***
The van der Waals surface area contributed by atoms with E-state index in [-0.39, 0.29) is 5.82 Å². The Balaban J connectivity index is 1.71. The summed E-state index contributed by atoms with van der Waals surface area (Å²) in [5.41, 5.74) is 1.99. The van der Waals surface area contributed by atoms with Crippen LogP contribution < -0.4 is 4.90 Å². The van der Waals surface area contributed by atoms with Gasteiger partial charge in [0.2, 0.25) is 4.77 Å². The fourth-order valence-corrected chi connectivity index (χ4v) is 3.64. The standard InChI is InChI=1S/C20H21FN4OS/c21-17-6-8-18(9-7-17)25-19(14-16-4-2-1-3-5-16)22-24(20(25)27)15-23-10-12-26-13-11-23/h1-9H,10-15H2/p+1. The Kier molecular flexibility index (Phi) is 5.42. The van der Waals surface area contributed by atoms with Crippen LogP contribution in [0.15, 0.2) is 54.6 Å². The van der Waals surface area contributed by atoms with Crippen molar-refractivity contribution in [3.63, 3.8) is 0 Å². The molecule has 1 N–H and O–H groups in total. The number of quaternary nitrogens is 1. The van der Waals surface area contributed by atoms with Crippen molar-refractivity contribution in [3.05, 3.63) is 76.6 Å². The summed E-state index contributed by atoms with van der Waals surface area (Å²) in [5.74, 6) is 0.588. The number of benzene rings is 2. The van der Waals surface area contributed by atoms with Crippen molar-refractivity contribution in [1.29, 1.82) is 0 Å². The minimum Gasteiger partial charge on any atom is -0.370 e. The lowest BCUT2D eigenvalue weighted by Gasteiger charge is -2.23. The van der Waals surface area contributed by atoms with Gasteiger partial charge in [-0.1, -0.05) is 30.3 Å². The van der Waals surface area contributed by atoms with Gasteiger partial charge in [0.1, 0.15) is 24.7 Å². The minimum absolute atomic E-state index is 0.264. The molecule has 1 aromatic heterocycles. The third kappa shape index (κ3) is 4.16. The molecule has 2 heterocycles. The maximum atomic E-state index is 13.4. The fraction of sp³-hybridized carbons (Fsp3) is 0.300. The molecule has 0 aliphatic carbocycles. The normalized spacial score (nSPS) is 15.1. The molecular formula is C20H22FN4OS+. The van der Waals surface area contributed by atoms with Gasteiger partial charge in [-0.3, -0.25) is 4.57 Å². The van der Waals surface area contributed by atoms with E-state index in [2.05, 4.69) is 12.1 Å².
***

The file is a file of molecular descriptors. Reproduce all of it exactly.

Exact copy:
The van der Waals surface area contributed by atoms with E-state index in [-0.39, 0.29) is 5.82 Å². The Balaban J connectivity index is 1.71. The summed E-state index contributed by atoms with van der Waals surface area (Å²) in [5.41, 5.74) is 1.99. The van der Waals surface area contributed by atoms with Crippen LogP contribution < -0.4 is 4.90 Å². The van der Waals surface area contributed by atoms with Gasteiger partial charge in [0.2, 0.25) is 4.77 Å². The fourth-order valence-corrected chi connectivity index (χ4v) is 3.64. The standard InChI is InChI=1S/C20H21FN4OS/c21-17-6-8-18(9-7-17)25-19(14-16-4-2-1-3-5-16)22-24(20(25)27)15-23-10-12-26-13-11-23/h1-9H,10-15H2/p+1. The Kier molecular flexibility index (Phi) is 5.42. The van der Waals surface area contributed by atoms with Crippen LogP contribution in [0.15, 0.2) is 54.6 Å². The van der Waals surface area contributed by atoms with Crippen molar-refractivity contribution in [3.63, 3.8) is 0 Å². The molecule has 1 N–H and O–H groups in total. The number of quaternary nitrogens is 1. The van der Waals surface area contributed by atoms with Crippen molar-refractivity contribution in [3.05, 3.63) is 76.6 Å². The summed E-state index contributed by atoms with van der Waals surface area (Å²) in [5.74, 6) is 0.588. The number of benzene rings is 2. The van der Waals surface area contributed by atoms with Crippen molar-refractivity contribution in [1.29, 1.82) is 0 Å². The minimum Gasteiger partial charge on any atom is -0.370 e. The lowest BCUT2D eigenvalue weighted by Gasteiger charge is -2.23. The van der Waals surface area contributed by atoms with Gasteiger partial charge in [-0.1, -0.05) is 30.3 Å². The van der Waals surface area contributed by atoms with Gasteiger partial charge in [0.1, 0.15) is 24.7 Å². The minimum absolute atomic E-state index is 0.264. The molecule has 1 aromatic heterocycles. The third kappa shape index (κ3) is 4.16. The molecule has 2 heterocycles. The maximum atomic E-state index is 13.4. The fraction of sp³-hybridized carbons (Fsp3) is 0.300. The molecule has 0 aliphatic carbocycles. The normalized spacial score (nSPS) is 15.1. The molecular formula is C20H22FN4OS+. The van der Waals surface area contributed by atoms with Gasteiger partial charge in [-0.3, -0.25) is 4.57 Å². The van der Waals surface area contributed by atoms with E-state index in [2.05, 4.69) is 12.1 Å².